Is Freemasonry A Religion?

by Midnight Freemason Contributor
Bro. Brian Schimian

I know, I know… we learn that Freemasonry is not a religion, nor does it profess one deity over another.  I am not trying to set off an explosion in mass here…  Or am I??? Follow this with me and see if what I purpose at the end makes sense…

In almost all religions, legends or traditions of civilizations of eras long ago there is always one similarity: the ideology of death & rebirth.  

Mayans:  They had many rituals that revolved around death.  The dead were laid to rest with maize in their mouth as a symbol of rebirth and food for the journey to the otherworld.  Similarly, a stone bead was placed in the mouth which served as currency for this journey.

Celts/Druidism:  Believed in rebirth and transmigration.

Ancient Greek:  Plato presented accounts of reincarnation, particularly the Myth of Er.

Early Roman/Pagan:  Easter is a symbolic story of the death of the son (sun) on a cross (the constellation of the Southern Cross) and his rebirth, overcoming the powers of darkness.  The Easter Bunny comes from the Goddess, Eostre, whose symbol was a rabbit due to the fertility and rapid reproduction.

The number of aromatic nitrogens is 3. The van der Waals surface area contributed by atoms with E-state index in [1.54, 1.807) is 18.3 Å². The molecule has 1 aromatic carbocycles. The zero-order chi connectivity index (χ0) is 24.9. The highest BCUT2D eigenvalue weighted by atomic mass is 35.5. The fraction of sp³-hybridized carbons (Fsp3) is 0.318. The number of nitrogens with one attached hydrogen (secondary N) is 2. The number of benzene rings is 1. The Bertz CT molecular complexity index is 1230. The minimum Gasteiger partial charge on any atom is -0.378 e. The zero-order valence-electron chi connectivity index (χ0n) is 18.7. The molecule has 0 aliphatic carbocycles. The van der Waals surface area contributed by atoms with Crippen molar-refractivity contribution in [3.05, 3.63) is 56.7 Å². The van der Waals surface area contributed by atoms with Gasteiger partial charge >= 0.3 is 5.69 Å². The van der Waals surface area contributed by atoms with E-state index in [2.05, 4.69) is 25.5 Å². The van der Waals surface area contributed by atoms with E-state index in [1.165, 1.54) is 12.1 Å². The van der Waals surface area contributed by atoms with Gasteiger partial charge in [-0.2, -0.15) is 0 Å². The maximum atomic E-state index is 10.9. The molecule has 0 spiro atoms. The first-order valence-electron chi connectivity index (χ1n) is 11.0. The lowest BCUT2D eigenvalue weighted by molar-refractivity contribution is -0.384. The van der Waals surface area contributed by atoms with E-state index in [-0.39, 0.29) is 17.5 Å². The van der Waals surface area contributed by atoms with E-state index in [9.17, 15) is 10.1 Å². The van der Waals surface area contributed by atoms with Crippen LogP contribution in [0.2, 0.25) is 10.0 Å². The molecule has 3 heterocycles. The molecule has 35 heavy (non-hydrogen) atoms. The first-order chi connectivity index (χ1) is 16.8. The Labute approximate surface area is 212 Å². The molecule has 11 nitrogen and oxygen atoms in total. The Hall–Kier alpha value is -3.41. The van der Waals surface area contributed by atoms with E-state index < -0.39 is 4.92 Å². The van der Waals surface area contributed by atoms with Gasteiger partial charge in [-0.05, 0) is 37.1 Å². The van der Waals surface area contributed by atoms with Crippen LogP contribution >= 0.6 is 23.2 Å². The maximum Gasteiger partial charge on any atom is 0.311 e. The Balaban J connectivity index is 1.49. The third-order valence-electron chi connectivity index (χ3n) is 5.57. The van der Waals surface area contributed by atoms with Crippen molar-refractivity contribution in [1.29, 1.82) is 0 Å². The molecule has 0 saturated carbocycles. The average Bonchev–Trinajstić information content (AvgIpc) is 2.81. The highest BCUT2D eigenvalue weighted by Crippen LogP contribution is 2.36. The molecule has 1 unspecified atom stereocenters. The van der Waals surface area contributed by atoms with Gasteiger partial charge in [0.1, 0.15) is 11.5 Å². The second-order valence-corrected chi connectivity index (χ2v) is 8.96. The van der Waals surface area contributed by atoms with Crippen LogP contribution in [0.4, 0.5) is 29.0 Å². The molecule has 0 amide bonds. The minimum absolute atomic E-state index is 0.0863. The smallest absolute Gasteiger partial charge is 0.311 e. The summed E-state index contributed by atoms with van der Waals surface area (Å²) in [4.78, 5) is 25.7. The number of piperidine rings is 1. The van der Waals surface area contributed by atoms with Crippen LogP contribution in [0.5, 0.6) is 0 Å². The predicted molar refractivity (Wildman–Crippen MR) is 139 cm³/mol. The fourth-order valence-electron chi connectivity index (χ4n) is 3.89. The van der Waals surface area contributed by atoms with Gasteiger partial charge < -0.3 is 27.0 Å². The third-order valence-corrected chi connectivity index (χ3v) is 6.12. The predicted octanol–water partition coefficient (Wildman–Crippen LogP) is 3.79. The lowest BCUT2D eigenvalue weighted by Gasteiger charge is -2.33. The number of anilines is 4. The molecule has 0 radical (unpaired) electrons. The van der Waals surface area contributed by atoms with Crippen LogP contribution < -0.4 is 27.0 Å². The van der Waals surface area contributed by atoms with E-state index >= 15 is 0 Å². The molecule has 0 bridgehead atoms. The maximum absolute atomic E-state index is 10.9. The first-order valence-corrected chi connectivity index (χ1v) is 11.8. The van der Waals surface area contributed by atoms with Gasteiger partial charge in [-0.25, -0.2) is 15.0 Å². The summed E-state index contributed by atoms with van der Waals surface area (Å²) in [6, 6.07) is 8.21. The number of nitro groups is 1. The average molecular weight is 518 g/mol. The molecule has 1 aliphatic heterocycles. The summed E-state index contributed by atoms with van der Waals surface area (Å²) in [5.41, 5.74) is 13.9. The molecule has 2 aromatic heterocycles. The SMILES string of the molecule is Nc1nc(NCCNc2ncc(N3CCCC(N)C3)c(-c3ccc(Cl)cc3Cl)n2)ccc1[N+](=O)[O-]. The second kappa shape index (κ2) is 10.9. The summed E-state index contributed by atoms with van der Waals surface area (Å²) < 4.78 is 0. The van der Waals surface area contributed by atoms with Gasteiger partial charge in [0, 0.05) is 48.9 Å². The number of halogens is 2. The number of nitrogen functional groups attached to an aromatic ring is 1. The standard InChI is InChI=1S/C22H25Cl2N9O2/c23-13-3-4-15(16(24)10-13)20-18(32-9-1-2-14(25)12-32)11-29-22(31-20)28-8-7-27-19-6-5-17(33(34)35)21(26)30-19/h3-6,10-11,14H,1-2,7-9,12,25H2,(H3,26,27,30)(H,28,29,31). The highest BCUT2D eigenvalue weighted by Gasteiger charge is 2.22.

Judaism:  According to the Torah, the Jewish people are descendants of Abraham and one day the “Messiah” will return to lead them back into the holy land.  According to the prophecy, this Messiah will be betrayed, put to death and reborn.

Christianity:  Believes that Jesus was the “Messiah” who was betrayed, put to death and was reborn.

Jainism:  Holds the achievement of spiritual freedom or reincarnation, as its main purpose.  Jains can achieve freedom from their material existence, or karma.

Hinduism:  By following the right paths, they may be released from rebirth and achieve “moksha” or reincarnation.

Egyptian:  Believe that a person's life would continue even after death is evident by the many temples or pyramids.  They also have the story of a murdered King (Osiris) that is risen from the dead, or reborn, by his wife (Isis).